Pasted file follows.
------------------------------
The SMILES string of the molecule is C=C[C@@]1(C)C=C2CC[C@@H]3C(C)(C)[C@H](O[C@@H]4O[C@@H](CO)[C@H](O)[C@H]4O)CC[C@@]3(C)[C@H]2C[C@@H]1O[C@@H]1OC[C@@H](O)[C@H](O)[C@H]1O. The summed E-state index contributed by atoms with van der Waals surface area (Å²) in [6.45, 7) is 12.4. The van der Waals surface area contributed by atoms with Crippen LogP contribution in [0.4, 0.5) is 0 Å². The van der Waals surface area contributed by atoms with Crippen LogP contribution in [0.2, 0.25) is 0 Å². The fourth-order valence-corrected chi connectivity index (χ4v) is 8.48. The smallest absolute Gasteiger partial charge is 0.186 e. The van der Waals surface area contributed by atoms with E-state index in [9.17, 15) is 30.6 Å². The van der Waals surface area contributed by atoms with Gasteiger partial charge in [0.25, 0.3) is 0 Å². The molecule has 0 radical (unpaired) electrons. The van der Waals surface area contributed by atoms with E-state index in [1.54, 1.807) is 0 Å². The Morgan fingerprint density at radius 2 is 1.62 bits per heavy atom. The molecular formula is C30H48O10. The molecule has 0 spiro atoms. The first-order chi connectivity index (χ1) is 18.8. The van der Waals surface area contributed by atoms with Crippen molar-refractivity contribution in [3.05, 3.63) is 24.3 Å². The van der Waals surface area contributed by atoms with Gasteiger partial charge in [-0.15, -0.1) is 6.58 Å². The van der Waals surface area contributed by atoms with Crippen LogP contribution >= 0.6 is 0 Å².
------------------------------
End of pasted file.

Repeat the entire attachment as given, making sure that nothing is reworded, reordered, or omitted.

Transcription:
The SMILES string of the molecule is C=C[C@@]1(C)C=C2CC[C@@H]3C(C)(C)[C@H](O[C@@H]4O[C@@H](CO)[C@H](O)[C@H]4O)CC[C@@]3(C)[C@H]2C[C@@H]1O[C@@H]1OC[C@@H](O)[C@H](O)[C@H]1O. The summed E-state index contributed by atoms with van der Waals surface area (Å²) in [6.45, 7) is 12.4. The van der Waals surface area contributed by atoms with Crippen LogP contribution in [0.4, 0.5) is 0 Å². The van der Waals surface area contributed by atoms with Crippen LogP contribution in [0.2, 0.25) is 0 Å². The fourth-order valence-corrected chi connectivity index (χ4v) is 8.48. The smallest absolute Gasteiger partial charge is 0.186 e. The van der Waals surface area contributed by atoms with E-state index in [9.17, 15) is 30.6 Å². The van der Waals surface area contributed by atoms with Gasteiger partial charge in [0.25, 0.3) is 0 Å². The molecule has 0 radical (unpaired) electrons. The van der Waals surface area contributed by atoms with E-state index in [1.54, 1.807) is 0 Å². The Morgan fingerprint density at radius 2 is 1.62 bits per heavy atom. The molecular formula is C30H48O10. The molecule has 0 spiro atoms. The first-order chi connectivity index (χ1) is 18.8. The van der Waals surface area contributed by atoms with Crippen molar-refractivity contribution in [3.05, 3.63) is 24.3 Å². The van der Waals surface area contributed by atoms with Gasteiger partial charge in [-0.15, -0.1) is 6.58 Å². The van der Waals surface area contributed by atoms with Crippen LogP contribution >= 0.6 is 0 Å².